Along with articles about local races, the party leaders and Provincial electoral reform, I came across this article in the Toronto Star about how graphic and industrial design affect the outcome of elections.
Remember dimpled chads? The physical structure of a ballot is just one piece of the puzzle. Marcia Lausen of the University of Illinois deconstructs Ontario's voter cards, ballots and advertising campaigns in this interesting article.
"If nitpicking about all caps or colour schemes seems silly, Lausen argues in [her book] Design for Democracy that election redesign is about ensuring that the full range of printed and visual materials with which citizens interact communicates effectively. The project is motivated by a belief that increased efficiency and transparency will improve confidence levels and increase trust between citizens and their government, thus invigorating democracy."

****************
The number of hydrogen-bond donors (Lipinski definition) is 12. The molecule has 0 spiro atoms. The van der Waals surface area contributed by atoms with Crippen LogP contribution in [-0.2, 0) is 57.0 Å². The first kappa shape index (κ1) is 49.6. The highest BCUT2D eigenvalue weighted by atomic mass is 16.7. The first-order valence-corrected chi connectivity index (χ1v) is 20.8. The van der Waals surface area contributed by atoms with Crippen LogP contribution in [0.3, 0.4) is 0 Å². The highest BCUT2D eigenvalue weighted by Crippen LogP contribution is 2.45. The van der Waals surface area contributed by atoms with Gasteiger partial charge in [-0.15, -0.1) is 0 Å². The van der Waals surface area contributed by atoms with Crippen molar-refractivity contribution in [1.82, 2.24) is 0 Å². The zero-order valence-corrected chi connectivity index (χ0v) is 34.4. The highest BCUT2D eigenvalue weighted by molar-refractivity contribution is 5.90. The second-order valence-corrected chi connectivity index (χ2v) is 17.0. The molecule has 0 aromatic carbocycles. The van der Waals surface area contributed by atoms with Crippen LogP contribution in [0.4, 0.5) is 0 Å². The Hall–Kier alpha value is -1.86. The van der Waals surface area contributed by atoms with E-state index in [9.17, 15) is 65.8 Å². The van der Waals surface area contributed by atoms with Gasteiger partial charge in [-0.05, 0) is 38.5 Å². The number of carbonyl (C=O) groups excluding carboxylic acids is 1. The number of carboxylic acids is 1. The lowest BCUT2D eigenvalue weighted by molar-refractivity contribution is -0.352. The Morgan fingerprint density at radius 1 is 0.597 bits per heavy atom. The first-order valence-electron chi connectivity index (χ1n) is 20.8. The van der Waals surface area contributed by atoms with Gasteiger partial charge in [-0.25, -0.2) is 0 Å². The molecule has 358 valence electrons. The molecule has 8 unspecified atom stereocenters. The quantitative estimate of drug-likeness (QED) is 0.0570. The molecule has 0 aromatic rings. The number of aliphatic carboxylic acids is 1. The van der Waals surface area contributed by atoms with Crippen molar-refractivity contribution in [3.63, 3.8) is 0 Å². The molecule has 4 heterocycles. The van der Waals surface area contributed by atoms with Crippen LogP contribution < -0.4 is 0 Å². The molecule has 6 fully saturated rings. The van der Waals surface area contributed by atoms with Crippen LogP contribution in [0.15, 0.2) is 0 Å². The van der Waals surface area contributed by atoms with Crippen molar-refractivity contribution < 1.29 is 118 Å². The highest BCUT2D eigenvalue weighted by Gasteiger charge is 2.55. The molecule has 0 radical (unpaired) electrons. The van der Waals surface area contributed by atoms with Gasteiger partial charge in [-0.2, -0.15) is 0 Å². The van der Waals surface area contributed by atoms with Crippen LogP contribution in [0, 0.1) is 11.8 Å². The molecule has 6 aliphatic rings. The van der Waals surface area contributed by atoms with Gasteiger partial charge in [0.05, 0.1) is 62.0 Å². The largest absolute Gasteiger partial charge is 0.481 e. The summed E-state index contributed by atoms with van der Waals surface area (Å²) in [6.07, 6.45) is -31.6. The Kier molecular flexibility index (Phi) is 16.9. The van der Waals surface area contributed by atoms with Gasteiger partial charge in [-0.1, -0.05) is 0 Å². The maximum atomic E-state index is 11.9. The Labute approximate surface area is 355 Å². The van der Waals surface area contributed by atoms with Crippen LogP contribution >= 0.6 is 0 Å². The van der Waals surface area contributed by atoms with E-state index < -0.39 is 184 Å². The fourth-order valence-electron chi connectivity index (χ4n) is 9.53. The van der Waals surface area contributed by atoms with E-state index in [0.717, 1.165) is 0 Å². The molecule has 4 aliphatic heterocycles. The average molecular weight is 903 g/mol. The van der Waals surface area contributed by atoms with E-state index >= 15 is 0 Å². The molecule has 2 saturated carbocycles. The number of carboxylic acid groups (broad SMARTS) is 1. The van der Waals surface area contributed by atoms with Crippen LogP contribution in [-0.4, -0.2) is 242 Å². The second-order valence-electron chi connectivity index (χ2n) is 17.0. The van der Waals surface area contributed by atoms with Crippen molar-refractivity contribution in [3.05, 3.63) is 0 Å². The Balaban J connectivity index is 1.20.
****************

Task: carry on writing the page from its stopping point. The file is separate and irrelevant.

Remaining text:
So the current case of having the Notice of Registration, the VOTE poster, and the Referendum Ontario pamphlet all designed by different groups within Elections Ontario needs to change because it creates confusion rather than cohesion. I couldn't agree more.
Click on the Toronto Star link below to read the full article, or on one of these links to read more about Lausen and Design for Democracy:
Design for Democracy website (elections section)
Lausen Profile at UIC
Lausen Profile in Fast Company
Design For Democracy Amazon book link
Toronto Star article by Ryan Bigge